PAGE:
The President also knows that we have to stop blaming victims for these crimes. No one ever asks the person who got robbed at gunpoint in the street -- why were you there, what were you doing, ...
1
vote
1answer
70 views

Use of the word 'lawmaker' when referring to elected representatives

Over the last few years I've noticed more news stories referring to elected representatives as 'lawmaker' rather than Senator, Congressman, Member of Parliament or whatever specific title they might ...
-1
votes
3answers
172 views
1
vote
2answers
159 views

Origin and correct meaning of “make political book”

Re-watching old episodes of the X-Files. In which Agent Mulder says: (paraphrasing) just pseudo-science used to make political book (Transcript here) (FYI The Episode was written by Mat Beck) ...
1
vote
1answer
124 views

Is “august public official” considered an idiom, and has august always been used to refer to public officials? [closed]

Reading this article they referred to Justice Scalia as an "august public official." The phrase is also used in the book "Parade's End" by Ford Madox Ford on page 423. I can't seem to find the ...
3
votes
5answers
166 views

Hypernym for “coalition” and “opposition”

I'm looking for a word (or expression) that is a hypernym of coalition and opposition. I want to be able to ask a party whether its "type", for lack of a better word, is coalition or the opposition ...
0
votes
2answers
664 views

Is the “overseas” bushism really so absurd? [closed]

A famous quote by George W. Bush is More and more of our imports come from overseas. Which is spread with the implication of being particularly stupid because "overseas" is a term to describe ...
8
votes
3answers
424 views

What is the origin of the word “optics” that's prevalently used now in politics?

Here’s an example from RealClearPolitics: But the optics bode well for a party whose chances of winning the White House depend on attracting many more Hispanic voters than it did four years ago.¹ ...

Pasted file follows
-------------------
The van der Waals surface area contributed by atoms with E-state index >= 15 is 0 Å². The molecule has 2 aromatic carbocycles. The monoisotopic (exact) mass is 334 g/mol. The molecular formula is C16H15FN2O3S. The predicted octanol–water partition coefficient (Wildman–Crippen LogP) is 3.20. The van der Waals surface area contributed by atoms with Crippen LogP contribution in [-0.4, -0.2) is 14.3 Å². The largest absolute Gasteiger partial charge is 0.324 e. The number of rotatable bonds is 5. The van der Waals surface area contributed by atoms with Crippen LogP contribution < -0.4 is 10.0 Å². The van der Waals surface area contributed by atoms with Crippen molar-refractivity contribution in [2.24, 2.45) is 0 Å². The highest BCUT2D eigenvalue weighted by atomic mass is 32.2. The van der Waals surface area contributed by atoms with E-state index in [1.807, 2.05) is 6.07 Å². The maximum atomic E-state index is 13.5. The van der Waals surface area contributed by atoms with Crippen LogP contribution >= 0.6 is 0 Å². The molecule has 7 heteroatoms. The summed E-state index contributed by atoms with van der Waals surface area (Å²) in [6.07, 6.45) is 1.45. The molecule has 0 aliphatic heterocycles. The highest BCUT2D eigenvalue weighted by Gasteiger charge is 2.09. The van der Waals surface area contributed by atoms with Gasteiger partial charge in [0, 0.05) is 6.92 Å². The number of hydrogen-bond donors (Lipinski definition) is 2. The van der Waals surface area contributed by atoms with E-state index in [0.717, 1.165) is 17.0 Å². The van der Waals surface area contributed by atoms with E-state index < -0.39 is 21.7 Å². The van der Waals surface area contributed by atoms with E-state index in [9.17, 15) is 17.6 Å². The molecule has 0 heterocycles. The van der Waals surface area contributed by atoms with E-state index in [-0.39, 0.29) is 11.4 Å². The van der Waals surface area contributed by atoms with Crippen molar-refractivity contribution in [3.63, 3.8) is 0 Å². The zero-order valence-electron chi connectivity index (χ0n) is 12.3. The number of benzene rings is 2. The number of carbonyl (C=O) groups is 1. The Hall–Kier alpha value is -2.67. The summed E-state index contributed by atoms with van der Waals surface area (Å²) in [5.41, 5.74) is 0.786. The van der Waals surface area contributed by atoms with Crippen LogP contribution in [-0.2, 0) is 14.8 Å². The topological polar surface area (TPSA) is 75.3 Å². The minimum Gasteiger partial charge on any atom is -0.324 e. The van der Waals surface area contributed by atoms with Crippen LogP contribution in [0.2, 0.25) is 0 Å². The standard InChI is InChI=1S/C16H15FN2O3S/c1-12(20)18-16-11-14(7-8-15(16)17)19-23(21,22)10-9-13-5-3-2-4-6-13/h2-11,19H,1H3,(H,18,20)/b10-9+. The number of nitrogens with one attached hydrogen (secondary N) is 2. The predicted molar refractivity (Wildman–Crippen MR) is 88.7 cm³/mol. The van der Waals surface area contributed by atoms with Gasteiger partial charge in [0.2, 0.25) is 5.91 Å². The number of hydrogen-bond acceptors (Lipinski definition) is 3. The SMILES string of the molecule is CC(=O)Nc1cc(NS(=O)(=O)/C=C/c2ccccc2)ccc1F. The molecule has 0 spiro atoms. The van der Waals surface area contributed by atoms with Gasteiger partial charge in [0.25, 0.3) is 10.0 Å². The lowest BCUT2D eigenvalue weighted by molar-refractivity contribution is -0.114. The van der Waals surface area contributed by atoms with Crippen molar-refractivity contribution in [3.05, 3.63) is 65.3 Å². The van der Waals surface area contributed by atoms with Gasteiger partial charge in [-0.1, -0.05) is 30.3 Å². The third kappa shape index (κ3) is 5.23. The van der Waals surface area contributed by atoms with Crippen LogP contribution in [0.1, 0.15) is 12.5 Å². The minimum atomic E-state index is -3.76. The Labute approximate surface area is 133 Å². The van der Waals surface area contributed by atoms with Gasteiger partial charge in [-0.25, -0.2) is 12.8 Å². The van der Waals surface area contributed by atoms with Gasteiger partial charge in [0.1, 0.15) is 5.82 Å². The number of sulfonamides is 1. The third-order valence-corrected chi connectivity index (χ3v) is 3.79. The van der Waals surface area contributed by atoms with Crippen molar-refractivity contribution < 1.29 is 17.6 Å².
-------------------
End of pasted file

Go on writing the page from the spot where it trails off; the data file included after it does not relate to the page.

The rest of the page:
3
votes
3answers
611 views

Is the expression ‘a legitimate rape’ logically appropriate and viable? [closed]

Missouri’s Republican candidate for the US Senate, Todd Akin, made a naïve remark on anti-abortion issue that has now become the target of thundering criticism. Time Magazine (August 20th, 2012) ...
1
vote
3answers
1k views

Addressing a former office-holder by that office's title [closed]

When is it appropriate to use an "expired" honorific to address or refer to a person? In the U.S., former state governors are occasionally referred to as "Governor So-and-so", although they have not ...
5
votes
1answer
161 views

Why do newspapers use the terms “women voters” and “women candidates”?

I've noticed that when discussing political demographics or candidates, many reporters use the phrases "women voters" and "women candidates". This feels horribly awkward grammatically. It's hard to ...
8
votes
2answers
729 views

Why is the current unrest in the Arab world called the “Arab Spring”?

Does spring in "Arab Spring" refer to the season - or something else?